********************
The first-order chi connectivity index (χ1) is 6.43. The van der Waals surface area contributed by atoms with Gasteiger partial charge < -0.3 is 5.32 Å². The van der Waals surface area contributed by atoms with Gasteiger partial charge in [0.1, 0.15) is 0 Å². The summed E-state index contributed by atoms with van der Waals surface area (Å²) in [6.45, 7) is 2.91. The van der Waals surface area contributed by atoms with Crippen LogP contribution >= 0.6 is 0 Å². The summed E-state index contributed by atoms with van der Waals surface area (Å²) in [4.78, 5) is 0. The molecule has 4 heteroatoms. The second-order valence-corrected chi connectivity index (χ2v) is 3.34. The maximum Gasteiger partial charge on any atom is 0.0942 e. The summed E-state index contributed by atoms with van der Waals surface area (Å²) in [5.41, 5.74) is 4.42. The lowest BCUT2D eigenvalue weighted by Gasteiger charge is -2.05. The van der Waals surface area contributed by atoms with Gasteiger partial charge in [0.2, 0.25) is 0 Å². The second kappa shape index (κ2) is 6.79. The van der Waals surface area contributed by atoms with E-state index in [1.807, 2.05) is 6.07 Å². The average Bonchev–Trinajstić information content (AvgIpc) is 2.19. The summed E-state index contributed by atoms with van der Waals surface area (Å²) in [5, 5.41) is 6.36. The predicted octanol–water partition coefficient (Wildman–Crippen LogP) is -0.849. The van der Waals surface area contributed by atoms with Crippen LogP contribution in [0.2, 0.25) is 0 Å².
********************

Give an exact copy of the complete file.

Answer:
The first-order chi connectivity index (χ1) is 6.43. The van der Waals surface area contributed by atoms with Gasteiger partial charge < -0.3 is 5.32 Å². The van der Waals surface area contributed by atoms with Gasteiger partial charge in [0.1, 0.15) is 0 Å². The summed E-state index contributed by atoms with van der Waals surface area (Å²) in [6.45, 7) is 2.91. The van der Waals surface area contributed by atoms with Crippen LogP contribution >= 0.6 is 0 Å². The summed E-state index contributed by atoms with van der Waals surface area (Å²) in [4.78, 5) is 0. The molecule has 4 heteroatoms. The second-order valence-corrected chi connectivity index (χ2v) is 3.34. The maximum Gasteiger partial charge on any atom is 0.0942 e. The summed E-state index contributed by atoms with van der Waals surface area (Å²) in [5.41, 5.74) is 4.42. The lowest BCUT2D eigenvalue weighted by Gasteiger charge is -2.05. The van der Waals surface area contributed by atoms with Gasteiger partial charge in [0.2, 0.25) is 0 Å². The second kappa shape index (κ2) is 6.79. The van der Waals surface area contributed by atoms with E-state index in [1.807, 2.05) is 6.07 Å². The average Bonchev–Trinajstić information content (AvgIpc) is 2.19. The summed E-state index contributed by atoms with van der Waals surface area (Å²) in [5, 5.41) is 6.36. The predicted octanol–water partition coefficient (Wildman–Crippen LogP) is -0.849. The van der Waals surface area contributed by atoms with Crippen LogP contribution in [0.2, 0.25) is 0 Å².